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Frugal travel games


Kevin Slater
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So I've discovered a few things booking a trip to Florida for February:

 

It was cheaper for me to buy two one-way tickets from different airlines than to stay loyal to one. I guess I had always assumed that expedia would have returned that option with my search were it less expensive, but you have to just perform two separate searches.

 

Extending my car rental by two days (all else staying the same) brought the rate down. I can't imagine there'd be a penalty for returning the car early, and I guess this gives me cover should my flight be delayed.

 

Who knew?

 

Kevin Slater

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I needed a 1 way ticket from Los Angeles to Chicago last October and actually got first class on Virgin America at a cheaper price than economy on other airlines. There is just no way to figure out anymore a logical reason for how airlines do things. In searching for a business class ticket to Europe for February, the prices ranged from $2,800 to $10,00, all to the same destination. And prices can change within a matter of hours. I found that out to my cost by waiting a week before buying a ticket: in 5 days, the fare nearly doubled, so I had to start searching all over again. It all depends on what day you travel, how many connections you make, your mother's bra size, your father's middle name, and the color of your luggage it seems. The extra fees are annoying but have become a fact of life when you travel in economy but what burns my butt is when an airline like British Airways charges you over $4,000 to sit in their Club class and then between $90 and $120 each way to pre-select your seat. If you wait until 24 hours before flight, seat selection is free but you risk sitting in the middle seat, and yes, there's a middle seat in BA's Business Class. Swiss International even charges to pre-select a seat in Economy. What a deal: you pay an extra $53 to pick a seat that's still going to barely recline 3 inches, has a media box by your feet, and in which you're pinned if the passenger in front of you takes advantage of the 3 inch recline.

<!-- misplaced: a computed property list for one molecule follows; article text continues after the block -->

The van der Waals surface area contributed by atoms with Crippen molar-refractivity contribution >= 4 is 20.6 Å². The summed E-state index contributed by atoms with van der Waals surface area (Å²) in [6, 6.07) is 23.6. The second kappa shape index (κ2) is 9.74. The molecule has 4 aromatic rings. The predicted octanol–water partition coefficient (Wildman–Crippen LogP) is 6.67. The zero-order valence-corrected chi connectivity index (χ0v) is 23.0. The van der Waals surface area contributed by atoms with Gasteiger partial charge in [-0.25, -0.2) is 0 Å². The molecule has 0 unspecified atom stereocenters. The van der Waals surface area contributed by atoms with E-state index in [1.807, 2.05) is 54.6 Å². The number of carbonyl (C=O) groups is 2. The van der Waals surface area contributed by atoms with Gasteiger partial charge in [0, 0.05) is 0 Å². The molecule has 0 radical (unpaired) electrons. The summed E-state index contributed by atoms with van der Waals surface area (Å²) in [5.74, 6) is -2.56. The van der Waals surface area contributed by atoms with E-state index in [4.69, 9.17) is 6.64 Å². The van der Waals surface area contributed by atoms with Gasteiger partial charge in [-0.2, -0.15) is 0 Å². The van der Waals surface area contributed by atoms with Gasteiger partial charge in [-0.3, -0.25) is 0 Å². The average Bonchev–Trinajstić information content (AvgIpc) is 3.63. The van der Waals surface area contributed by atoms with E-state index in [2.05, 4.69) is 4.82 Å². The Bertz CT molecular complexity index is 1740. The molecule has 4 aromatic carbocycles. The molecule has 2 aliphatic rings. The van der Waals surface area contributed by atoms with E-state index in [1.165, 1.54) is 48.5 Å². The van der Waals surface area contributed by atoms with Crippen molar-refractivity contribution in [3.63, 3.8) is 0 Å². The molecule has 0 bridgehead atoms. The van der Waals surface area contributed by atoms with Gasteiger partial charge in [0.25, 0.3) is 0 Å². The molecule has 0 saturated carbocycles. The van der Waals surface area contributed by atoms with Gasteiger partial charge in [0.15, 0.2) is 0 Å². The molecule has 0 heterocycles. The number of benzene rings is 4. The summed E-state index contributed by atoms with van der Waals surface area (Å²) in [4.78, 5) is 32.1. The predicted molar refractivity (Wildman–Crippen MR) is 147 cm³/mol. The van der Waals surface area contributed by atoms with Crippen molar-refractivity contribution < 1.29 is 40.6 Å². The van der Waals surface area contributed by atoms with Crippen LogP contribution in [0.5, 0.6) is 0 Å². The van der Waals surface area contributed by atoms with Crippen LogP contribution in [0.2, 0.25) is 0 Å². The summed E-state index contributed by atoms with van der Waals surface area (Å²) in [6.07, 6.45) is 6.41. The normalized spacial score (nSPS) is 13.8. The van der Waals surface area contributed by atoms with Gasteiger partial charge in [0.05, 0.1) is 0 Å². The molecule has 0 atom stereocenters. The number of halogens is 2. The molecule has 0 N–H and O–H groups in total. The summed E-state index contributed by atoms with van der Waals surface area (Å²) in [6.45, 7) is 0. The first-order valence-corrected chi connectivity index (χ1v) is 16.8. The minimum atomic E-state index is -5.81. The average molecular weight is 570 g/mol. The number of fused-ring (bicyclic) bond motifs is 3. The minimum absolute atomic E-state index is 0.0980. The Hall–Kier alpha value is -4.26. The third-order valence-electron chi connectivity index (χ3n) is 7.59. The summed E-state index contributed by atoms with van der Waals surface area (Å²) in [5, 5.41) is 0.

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in many cities, it's well-known that rental cars are cheaper on the weekends.....if your plans allow, play around with the very hour of the day you pick up your car.....often more than 50% cheaper, suddenly, if you finagle around with that time-of-pick-up choice toward the weekend.....

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You guys are figuring in out extremely well.

 

Besides the one-way fares, look at connecting flights through your destination city. When I fly from LA to Atlanta, I've found that booking the one-way ticket through Atlanta on to Birmingham is even cheaper than booking the ticket just to Atlanta. I fly to Atlanta and walk out the terminal... the empty seat is probably filled by a passenger paying an even higher fare.

 

I am a member of several rental car loyalty programs. I'm often offered $9.99/day rates for Friday-Monday rentals. I also rent for 24 hours even if I only need the car for the day. That gets me a lower rate and nobody ever complains when I return the car early.